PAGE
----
Diesel Reg Down 25% in January
The demand for petrol and alternative fuel vehicles (AFVs) rose in January, but failed to offset a 25.6% fall in new diesel registrations, according to figures released today by the Society of Motor Manufacturers and Traders (SMMT).
The monthly sales figures also showed that the new car market was down by 6.3% in January (163,615) compared with the same month in 2017 (174,564).
Fleet and business registrations fell by 3.7%, from 97,850 units in January 2017 to 94,199 last month. With the retail market accounting for 69,416 new car registrations, fleet and business registrations equated to a 58% market share.
Registrations of AFVs rose, up 8.5% and 23.9% respectively. However, this growth failed to offset the significant decline in demand for new diesel cars, which fell by 25.6%. The SMMT blames confusion over Government policy.
The SMMT says that its figures illustrate the importance of diesel cars and engines to the UK economy. Last year, more than two in five of the cars leaving British production lines were diesels, while manufacturers also produced more than 1 million engines – directly supporting some 3,350 jobs and, combined with the UK’s petrol engine output, delivering some £8.5 billion to the economy.
Mike Hawes, SMMT chief executive, said: “The ongoing and substantial decline in new diesel car registrations is concerning, particularly since the evidence indicates consumers and businesses are not switching into alternative technologies, but keeping their older cars running.
“Given fleet renewal is the fastest way to improve air quality and reduce CO2, we need government policy to encourage take up of the latest advanced low emission diesels as, for many drivers, they remain the right choice economically and environmentally.”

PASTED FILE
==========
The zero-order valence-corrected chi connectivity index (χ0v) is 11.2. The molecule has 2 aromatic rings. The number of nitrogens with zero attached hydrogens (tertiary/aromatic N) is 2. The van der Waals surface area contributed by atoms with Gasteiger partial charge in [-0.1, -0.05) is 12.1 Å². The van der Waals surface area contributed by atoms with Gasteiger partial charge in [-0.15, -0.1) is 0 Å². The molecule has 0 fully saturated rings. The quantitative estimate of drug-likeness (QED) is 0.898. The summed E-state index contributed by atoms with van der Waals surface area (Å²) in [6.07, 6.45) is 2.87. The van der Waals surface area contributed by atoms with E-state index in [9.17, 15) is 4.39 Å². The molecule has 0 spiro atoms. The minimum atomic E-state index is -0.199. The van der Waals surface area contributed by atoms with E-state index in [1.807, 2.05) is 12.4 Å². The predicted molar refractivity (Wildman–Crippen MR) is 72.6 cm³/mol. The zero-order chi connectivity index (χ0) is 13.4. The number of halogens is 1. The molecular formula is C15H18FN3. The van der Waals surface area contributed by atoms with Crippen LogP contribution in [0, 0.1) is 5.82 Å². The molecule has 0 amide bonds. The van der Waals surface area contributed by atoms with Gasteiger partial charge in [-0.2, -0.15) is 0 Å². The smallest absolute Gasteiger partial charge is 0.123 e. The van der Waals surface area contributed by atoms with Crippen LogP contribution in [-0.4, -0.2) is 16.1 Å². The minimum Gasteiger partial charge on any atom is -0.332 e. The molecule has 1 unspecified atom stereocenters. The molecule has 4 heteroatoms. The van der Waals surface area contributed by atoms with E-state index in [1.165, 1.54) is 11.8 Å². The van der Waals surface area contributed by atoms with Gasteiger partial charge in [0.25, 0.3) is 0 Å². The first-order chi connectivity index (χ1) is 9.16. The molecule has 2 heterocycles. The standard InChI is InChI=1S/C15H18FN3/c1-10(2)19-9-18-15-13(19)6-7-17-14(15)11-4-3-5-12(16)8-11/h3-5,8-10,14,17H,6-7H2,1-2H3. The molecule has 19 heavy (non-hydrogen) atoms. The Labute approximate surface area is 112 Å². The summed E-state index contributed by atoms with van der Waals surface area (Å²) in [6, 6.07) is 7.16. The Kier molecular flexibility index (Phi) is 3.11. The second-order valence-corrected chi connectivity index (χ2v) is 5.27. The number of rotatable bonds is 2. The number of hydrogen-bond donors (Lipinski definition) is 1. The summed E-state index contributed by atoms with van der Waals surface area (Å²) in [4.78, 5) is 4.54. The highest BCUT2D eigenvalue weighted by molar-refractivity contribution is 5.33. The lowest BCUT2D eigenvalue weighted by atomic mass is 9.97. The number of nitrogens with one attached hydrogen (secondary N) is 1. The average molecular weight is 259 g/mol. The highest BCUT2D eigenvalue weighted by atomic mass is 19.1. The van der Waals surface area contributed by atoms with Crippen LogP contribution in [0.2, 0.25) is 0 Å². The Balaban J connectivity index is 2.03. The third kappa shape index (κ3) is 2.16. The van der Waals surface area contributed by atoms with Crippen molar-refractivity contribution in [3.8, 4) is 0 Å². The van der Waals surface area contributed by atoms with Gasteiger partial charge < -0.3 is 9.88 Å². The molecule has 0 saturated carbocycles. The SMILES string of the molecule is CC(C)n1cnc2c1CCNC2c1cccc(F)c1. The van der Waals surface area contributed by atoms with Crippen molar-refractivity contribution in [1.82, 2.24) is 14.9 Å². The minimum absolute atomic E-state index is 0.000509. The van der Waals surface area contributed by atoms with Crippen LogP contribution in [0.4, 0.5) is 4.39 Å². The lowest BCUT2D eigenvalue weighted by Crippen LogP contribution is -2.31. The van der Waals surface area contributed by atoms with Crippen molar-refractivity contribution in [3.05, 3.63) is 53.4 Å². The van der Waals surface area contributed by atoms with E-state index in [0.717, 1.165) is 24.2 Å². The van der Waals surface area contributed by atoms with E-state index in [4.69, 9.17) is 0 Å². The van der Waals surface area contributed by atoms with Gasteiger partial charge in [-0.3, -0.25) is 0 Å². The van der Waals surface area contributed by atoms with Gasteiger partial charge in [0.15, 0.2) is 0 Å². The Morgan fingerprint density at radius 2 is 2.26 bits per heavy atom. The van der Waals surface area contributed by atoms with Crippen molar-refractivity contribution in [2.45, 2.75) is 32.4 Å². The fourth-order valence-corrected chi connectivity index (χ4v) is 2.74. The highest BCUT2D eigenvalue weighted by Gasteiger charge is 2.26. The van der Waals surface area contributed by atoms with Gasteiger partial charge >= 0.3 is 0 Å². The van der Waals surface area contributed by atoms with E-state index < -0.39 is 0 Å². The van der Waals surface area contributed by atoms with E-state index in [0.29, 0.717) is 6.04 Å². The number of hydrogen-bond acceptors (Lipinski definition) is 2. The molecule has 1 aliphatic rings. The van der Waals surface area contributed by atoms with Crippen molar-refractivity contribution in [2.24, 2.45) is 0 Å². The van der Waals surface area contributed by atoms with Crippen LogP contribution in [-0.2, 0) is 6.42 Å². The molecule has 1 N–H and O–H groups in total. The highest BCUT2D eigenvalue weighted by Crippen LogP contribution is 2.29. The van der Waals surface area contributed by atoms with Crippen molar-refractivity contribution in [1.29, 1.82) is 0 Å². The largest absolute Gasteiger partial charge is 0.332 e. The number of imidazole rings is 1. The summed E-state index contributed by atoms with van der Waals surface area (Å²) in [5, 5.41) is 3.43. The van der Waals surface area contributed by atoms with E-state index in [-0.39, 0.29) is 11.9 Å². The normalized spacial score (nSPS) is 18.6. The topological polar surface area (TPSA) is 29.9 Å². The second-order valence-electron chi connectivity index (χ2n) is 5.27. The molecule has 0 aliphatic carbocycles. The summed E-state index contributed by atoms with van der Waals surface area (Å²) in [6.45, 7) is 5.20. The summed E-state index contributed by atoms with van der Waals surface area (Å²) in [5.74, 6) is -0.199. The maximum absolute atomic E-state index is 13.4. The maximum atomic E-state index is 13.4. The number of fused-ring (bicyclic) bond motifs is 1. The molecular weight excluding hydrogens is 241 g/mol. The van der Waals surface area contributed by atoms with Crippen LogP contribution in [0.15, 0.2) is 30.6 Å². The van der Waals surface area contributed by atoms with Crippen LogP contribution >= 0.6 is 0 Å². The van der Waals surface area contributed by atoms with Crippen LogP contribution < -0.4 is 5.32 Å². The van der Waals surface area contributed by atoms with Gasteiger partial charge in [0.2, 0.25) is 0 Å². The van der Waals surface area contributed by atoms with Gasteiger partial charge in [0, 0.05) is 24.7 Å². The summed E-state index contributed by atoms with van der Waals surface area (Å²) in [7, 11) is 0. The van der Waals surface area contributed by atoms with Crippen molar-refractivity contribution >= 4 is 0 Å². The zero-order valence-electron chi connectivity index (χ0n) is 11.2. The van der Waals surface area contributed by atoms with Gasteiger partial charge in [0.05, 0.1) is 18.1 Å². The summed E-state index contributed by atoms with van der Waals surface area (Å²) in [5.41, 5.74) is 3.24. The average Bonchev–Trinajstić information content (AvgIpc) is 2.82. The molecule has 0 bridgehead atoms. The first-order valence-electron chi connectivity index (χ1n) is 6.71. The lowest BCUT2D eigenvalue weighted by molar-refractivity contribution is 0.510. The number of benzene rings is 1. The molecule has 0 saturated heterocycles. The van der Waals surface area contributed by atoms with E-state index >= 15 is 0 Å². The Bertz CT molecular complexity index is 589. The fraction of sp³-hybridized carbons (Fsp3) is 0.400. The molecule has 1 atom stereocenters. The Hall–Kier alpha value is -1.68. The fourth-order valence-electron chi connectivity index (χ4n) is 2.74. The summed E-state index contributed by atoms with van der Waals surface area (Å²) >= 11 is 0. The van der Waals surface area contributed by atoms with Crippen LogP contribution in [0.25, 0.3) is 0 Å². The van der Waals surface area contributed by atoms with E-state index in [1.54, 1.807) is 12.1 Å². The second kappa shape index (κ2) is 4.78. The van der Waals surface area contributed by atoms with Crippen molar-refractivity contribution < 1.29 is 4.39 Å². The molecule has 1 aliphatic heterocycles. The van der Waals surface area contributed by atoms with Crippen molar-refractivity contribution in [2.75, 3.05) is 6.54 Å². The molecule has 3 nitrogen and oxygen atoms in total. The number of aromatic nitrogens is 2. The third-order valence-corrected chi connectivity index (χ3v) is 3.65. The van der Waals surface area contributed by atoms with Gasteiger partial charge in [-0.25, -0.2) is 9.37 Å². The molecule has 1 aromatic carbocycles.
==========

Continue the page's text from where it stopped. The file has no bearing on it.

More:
SMMT figures showed that dual purpose cars (SUVs) were the only vehicle segment to see growth, with demand up 6.6% to account for a fifth (20.2%) of all new car registrations. Demand in all other segments fell, with the biggest declines affecting the mini, MPV and executive segments.
Justin Benson, head of automotive at KPMG, believes uncertainty over Brexit is continuing to affect consumer confidence in the retail sector. He said: "The Government should play a vital role to help the industry rebuild trust and create more certainty for the consumer by focusing on ‘tail-pipe’ emission targets and robust testing arrangements, instead of stating the technology by which they should be attained.
“The SUV sales growth, however, is particularly promising, as these vehicles tend to include lightweight materials and hybrid technology which will help increase sales as we transition from internal combustion engines to other forms of propulsion.
“Elsewhere in the market, fleet operators are doing a good job at maintaining their sales levels when compared with business and private, and this is a trend that’s likely to continue. More vehicles will be sold and managed by fleet operators as other trends such as autonomous vehicles and Mobility as a Service (MaaS) increasingly change consumer behaviour to a world where individuals no longer own vehicles, but purchase packages of travel.”
Source: Fleet News
Added: 5th February 2018